10. Zero tolerance for gender-based violence.

Information courtesy of UNAIDS feature Story, 1 Nov 2011 and

Download the UNAIDS 2011 – 2015 strategy


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The 17th Conference of the Parties (COP 17) to the United Nations Framework Convention on Climate Change will be held in Durban from November 28 to December 9. Time draws near for Africa's first COP and the discourse surrounding the expected outcomes of the event mushroom. Amid the plethora of hopes and aspirations for the event, there remains much scepticism as to what solid outcomes can be expected at this convergence of government, corporate and civil society representatives. This is especially true as the first commitment period of the Kyoto Protocol – the only existing binding international commitment to reduce greenhouse gas emissions - expires at the end of 2012.

The conference is set to attract over 20 000 delegates from more than 190 countries. International Relations Minister, Maite Nkoana-Mashabane (whose department is coordinating the event) is the incoming president of COP 17 and has conveyed to the South African National Assembly that they 'in the main, are happy with their state of readiness'.


In terms of the vision for the event, Nkoana-Mashabane indicated there were essentially two ideological camps, which were currently seen to be competing. "One vision wants to limit Durban's focus to the operationalisation of what came out of Cancun [COP 16 held in Mexico last year], and the other wants to additionally focus on finalisation of matters still outstanding from the Bali Road Map [an attempt to implement a binding agreement on greenhouse gas emissions, adopted in Indonesia in 2007]." During her address, Nkoana-Mashabane identified adaptation as a key focus for Africa during the Durban conference.

From the perspective of many governmental representatives, it is crucial for the developed world to shoulder the biggest burden of emissions cuts, as historically they have made the largest contribution to the circumstances leading to climate change. In reference to what is widely held to be at the cornerstone of the immediate future of the climate change agenda, South Africa's Democratic Alliance party's Gareth Morgan noted: "the big question on everyone's mind is whether there will be a second commitment period under the Kyoto Protocol". This is the main and most difficult challenge facing South African negotiators, although the EU has come forward with an offer to continue it if other countries will join. Many countries – including Japan, Canada and Russia, seem to have little interest in a second commitment period unless developing countries make similar commitments.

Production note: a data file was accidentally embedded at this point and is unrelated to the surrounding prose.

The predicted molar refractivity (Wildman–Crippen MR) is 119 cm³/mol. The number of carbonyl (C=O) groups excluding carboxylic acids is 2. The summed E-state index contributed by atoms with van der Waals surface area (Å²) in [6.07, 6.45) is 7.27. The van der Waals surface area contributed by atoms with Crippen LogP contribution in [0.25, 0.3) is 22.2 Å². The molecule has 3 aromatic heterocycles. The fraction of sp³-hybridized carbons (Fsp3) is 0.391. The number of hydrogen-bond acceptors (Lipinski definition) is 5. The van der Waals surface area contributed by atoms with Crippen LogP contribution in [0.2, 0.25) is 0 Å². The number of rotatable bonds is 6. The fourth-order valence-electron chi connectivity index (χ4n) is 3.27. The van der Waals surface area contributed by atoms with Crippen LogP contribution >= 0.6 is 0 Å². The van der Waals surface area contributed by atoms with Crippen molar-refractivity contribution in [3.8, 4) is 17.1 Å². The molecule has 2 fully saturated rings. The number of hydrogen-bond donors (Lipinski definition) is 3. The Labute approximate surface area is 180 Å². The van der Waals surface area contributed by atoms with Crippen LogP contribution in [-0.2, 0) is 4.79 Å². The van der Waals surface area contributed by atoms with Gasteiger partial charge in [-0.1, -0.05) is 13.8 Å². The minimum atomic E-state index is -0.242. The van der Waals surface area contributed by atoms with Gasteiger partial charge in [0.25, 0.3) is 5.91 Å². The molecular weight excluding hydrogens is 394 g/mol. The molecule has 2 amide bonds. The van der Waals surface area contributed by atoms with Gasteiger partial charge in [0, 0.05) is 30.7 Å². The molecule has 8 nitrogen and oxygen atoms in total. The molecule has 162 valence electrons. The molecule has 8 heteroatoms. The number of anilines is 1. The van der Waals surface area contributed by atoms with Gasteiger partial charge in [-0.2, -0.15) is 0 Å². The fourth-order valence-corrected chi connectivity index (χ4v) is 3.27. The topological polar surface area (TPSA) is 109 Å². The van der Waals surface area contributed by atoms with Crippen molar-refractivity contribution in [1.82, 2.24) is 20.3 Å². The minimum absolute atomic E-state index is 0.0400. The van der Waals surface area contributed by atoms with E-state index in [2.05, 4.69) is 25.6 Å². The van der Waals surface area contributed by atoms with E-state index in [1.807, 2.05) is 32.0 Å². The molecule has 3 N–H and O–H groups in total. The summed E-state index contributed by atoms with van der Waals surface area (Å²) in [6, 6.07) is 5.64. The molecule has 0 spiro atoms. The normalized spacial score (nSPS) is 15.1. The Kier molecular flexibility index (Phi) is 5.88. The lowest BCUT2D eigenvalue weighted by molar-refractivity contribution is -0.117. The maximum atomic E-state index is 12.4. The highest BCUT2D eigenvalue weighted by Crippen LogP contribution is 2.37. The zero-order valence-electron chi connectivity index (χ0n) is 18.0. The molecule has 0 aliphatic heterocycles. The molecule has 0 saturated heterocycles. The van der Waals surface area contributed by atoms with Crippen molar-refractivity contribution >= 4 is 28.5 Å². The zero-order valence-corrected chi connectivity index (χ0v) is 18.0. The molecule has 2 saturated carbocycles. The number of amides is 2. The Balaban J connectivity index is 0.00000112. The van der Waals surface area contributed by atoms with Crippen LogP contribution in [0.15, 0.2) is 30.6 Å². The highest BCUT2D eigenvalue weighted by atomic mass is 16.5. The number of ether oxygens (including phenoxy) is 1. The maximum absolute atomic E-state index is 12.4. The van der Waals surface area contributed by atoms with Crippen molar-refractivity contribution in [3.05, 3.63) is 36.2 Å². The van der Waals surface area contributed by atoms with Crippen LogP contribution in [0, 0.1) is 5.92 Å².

The consequences of failure shall be particularly pertinent in view of the fact that the conference takes place on African soil – as both climate models and socio-economic circumstances indicate that the continent is especially vulnerable to the effects of climate change.


Another challenging hurdle is the financial aspect of pursuing the climate change agenda – cutting emissions and investing in adaptation technology are both costly exercises requiring an extensive outlay of cash. The UN Green Climate Fund – involving a $100 billion pledge made by developed countries in Copenhagen, has been stalled on the question of financial sourcing and the Funds' finalisation on the objections of two countries within the Transitional Committee. The compromises reached at Copenhagen need to be upheld at the Durban conference if the rollout of the fund is to go ahead. However, with the deepening financial crisis extending across Europe, money pledged is unlikely to be forthcoming in the near future. According to Chandra Bhushan, Deputy Director General of the Centre for Science and Environment, "Developed countries have already started re-labelling development aid and loans as climate finance, but there is no new money coming in."

All these factors set the scene for a potentially explosive, eminently engaging and highly publicized event. The eyes of the world will no doubt be on Durban to see if promises are kept, to note where priorities lie, and to evaluate if and how world and corporate leaders intend to address the planets' burgeoning environmental crisis.